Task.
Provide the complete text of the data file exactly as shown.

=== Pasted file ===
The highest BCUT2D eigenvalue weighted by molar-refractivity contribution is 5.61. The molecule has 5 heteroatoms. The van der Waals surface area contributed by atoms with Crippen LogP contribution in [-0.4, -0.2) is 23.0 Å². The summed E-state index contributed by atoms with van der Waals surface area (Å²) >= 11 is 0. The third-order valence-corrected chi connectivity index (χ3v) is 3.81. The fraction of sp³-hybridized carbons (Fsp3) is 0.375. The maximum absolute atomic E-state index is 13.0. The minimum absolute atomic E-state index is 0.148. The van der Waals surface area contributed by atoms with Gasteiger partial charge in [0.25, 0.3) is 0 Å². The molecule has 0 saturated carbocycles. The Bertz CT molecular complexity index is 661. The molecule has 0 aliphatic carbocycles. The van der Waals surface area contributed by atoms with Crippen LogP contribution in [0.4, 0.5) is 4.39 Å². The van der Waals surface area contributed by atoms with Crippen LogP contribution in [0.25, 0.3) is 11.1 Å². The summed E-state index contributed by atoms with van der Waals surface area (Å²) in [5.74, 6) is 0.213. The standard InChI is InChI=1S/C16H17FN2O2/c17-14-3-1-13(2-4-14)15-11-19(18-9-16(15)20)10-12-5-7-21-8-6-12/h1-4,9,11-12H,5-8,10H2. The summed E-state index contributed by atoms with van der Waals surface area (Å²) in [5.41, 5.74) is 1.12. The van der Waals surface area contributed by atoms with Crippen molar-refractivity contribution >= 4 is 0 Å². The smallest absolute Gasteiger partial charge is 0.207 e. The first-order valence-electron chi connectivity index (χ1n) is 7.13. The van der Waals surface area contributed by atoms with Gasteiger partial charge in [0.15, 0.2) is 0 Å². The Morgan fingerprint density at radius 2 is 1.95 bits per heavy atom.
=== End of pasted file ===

The highest BCUT2D eigenvalue weighted by molar-refractivity contribution is 5.61. The molecule has 5 heteroatoms. The van der Waals surface area contributed by atoms with Crippen LogP contribution in [-0.4, -0.2) is 23.0 Å². The summed E-state index contributed by atoms with van der Waals surface area (Å²) >= 11 is 0. The third-order valence-corrected chi connectivity index (χ3v) is 3.81. The fraction of sp³-hybridized carbons (Fsp3) is 0.375. The maximum absolute atomic E-state index is 13.0. The minimum absolute atomic E-state index is 0.148. The van der Waals surface area contributed by atoms with Gasteiger partial charge in [0.25, 0.3) is 0 Å². The molecule has 0 saturated carbocycles. The Bertz CT molecular complexity index is 661. The molecule has 0 aliphatic carbocycles. The van der Waals surface area contributed by atoms with Crippen LogP contribution in [0.4, 0.5) is 4.39 Å². The van der Waals surface area contributed by atoms with Crippen LogP contribution in [0.25, 0.3) is 11.1 Å². The summed E-state index contributed by atoms with van der Waals surface area (Å²) in [5.74, 6) is 0.213. The standard InChI is InChI=1S/C16H17FN2O2/c17-14-3-1-13(2-4-14)15-11-19(18-9-16(15)20)10-12-5-7-21-8-6-12/h1-4,9,11-12H,5-8,10H2. The summed E-state index contributed by atoms with van der Waals surface area (Å²) in [5.41, 5.74) is 1.12. The van der Waals surface area contributed by atoms with Crippen molar-refractivity contribution >= 4 is 0 Å². The smallest absolute Gasteiger partial charge is 0.207 e. The first-order valence-electron chi connectivity index (χ1n) is 7.13. The van der Waals surface area contributed by atoms with Gasteiger partial charge in [0.15, 0.2) is 0 Å². The Morgan fingerprint density at radius 2 is 1.95 bits per heavy atom.